Report: Trump Risks New Criminal Charges in 'Fake Electors' Scam

Uncovering a Controversial Election Strategy's Inner Workings.

by Nouman Rasool
Report: Trump Risks New Criminal Charges in 'Fake Electors' Scam
© Jim Vondruska/Getty Images

In a developing story that continues to shape the political landscape, ongoing investigations in four key swing states are delving into the controversial "fake electors" strategy, a plot linked to former President Donald Trump.

This strategy, part of a broader effort to overturn the 2020 election results, involved the creation of alternate slates of electors loyal to Trump in battleground states. These investigations, as reported by The Hill, may lead to additional charges against the former president, who is already facing multiple criminal cases.

The core of the investigations focuses on allegations that Trump and his associates sought to falsely certify his victory in the 2020 election through these "fake electors." Legal experts and authorities in Georgia, Arizona, Michigan, and Pennsylvania are scrutinizing the details of this unprecedented attempt to influence the electoral process.

The strategy, reportedly masterminded by Trump's attorney, John Eastman, aimed to have then-Vice President Mike Pence certify these alternate electors, thus swaying the election in Trump's favor. This plan was firmly resisted by Pence, who declared it illegal and instead certified the actual election results.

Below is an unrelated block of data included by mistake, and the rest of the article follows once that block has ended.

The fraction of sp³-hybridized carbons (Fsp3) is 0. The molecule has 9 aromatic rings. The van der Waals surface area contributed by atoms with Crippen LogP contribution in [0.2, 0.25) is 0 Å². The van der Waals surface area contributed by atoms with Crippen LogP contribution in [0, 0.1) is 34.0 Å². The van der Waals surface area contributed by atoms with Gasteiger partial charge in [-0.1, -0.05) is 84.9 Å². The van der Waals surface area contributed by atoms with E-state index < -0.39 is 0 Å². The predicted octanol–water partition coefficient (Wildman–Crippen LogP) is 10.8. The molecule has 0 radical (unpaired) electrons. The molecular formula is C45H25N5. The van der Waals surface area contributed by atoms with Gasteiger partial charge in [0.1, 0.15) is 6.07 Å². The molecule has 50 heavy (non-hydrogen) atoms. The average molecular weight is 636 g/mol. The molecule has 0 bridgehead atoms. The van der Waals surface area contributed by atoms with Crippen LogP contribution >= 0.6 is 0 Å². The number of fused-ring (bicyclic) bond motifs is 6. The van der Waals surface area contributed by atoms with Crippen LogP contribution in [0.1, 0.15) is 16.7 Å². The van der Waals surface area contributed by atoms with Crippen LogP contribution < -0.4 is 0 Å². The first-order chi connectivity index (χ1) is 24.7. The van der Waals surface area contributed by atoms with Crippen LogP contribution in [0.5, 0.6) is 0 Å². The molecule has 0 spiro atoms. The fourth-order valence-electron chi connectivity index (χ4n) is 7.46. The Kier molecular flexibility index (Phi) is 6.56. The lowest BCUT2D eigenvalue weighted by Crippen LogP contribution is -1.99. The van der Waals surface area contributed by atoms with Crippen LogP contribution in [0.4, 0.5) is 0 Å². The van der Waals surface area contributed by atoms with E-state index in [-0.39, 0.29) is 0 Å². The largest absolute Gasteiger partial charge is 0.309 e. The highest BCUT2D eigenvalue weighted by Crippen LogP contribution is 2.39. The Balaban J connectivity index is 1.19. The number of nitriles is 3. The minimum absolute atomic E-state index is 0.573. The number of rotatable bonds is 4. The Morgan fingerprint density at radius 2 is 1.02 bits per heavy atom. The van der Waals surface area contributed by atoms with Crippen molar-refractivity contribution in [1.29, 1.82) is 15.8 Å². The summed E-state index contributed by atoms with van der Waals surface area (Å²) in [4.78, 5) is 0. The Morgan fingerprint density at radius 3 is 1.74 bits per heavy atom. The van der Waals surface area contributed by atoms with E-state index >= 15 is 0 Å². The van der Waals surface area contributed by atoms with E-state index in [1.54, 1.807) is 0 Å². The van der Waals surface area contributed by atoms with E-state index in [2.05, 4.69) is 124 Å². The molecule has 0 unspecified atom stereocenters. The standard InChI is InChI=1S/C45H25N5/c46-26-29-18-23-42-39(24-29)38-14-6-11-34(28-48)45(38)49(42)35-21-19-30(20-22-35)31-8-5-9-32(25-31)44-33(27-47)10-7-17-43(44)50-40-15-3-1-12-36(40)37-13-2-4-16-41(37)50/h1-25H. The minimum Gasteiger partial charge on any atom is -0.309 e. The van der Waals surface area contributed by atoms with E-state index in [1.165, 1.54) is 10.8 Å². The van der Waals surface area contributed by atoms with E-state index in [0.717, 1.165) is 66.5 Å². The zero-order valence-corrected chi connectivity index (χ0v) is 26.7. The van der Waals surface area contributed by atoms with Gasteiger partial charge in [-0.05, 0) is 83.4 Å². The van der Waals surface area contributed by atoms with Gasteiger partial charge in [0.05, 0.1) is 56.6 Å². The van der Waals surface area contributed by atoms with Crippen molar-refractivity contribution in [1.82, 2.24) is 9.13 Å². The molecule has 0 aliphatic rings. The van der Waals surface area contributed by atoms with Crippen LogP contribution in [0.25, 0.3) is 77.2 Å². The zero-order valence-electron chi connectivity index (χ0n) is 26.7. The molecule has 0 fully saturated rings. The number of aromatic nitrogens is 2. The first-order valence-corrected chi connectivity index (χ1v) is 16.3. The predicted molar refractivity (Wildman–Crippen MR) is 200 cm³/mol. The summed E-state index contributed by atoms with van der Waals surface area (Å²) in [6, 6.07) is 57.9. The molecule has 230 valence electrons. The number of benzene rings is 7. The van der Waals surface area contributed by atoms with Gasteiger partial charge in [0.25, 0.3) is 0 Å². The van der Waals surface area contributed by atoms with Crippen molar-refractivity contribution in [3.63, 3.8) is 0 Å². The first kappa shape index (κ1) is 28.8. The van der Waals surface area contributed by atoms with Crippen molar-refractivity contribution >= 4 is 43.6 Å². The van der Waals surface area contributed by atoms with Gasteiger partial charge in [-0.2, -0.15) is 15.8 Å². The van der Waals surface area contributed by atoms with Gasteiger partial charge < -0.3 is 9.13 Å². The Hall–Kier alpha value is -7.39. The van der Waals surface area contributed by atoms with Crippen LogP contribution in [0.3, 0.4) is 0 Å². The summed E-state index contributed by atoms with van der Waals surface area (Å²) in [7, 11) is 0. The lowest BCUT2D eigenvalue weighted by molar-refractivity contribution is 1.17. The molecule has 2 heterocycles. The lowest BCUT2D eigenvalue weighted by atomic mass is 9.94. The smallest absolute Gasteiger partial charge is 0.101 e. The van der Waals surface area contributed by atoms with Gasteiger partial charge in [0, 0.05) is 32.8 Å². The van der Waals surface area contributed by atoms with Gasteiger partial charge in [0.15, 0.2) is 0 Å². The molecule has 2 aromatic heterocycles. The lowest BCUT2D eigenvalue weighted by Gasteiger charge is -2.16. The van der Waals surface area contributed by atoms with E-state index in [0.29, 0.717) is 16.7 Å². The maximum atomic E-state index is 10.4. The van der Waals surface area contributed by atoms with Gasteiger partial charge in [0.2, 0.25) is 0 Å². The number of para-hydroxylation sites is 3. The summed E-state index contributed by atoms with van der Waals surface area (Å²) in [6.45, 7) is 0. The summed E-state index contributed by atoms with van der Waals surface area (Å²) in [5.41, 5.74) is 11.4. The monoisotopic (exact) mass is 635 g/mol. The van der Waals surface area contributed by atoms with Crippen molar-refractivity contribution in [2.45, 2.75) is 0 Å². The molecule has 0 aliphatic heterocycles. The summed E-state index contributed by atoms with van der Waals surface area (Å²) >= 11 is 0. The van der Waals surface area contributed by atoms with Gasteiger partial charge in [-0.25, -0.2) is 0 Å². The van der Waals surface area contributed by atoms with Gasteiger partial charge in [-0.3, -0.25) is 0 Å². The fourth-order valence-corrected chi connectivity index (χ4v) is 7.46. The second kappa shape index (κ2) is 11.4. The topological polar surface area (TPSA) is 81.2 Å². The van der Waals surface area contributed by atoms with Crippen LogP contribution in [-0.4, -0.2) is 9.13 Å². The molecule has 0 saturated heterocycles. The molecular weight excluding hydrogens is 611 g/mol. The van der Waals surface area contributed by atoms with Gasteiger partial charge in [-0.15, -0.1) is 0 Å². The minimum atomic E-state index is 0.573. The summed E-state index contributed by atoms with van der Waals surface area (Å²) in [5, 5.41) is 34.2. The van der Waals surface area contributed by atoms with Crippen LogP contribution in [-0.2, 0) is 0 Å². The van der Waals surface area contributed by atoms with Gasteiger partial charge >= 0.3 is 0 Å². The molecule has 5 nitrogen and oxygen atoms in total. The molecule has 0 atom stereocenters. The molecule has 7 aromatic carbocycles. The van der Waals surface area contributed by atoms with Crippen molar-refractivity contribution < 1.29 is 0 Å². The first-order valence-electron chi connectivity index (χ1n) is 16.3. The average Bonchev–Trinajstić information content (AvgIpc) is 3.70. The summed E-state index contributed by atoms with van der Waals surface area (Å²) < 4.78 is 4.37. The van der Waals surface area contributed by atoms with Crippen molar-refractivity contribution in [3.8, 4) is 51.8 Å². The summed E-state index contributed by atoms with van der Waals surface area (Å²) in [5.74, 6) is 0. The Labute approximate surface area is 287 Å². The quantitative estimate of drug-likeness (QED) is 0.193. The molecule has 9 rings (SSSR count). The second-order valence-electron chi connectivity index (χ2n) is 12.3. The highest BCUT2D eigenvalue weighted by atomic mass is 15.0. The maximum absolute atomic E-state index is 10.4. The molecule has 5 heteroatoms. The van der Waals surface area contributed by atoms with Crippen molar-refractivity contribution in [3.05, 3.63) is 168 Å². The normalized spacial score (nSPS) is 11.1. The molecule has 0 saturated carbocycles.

His decision came amidst intense pressure, culminating in the January 6 Capitol riot, where pro-Trump supporters violently breached the Capitol building.

Georgia Electors Face Charges

Further complicating the situation, three of Georgia's 16 electors, alongside Trump and his allies, have been charged in Fulton County's racketeering case focusing on the alleged election fraud.

Some electors have reportedly accepted immunity deals, while others, including David Shafer, Shawn Still, and Cathleen Latham, insist they acted under Trump's direction. The legal ramifications extend beyond Georgia. In Nevada, Attorney General Aaron Ford is investigating a group that falsely claimed to be the state's legitimate electors.

Similarly, Arizona's inquiry, potentially implicating former Trump attorney Rudy Giuliani, centers on efforts to validate alternate electors. Michigan has already charged 16 individuals for falsely asserting they were the state's rightful electors.

These ongoing investigations highlight a multifaceted legal challenge confronting Trump and his associates. With each state's inquiry uncovering new layers of the scheme, the potential for further legal action looms, raising critical questions about the integrity of the electoral process and the consequences of undermining it.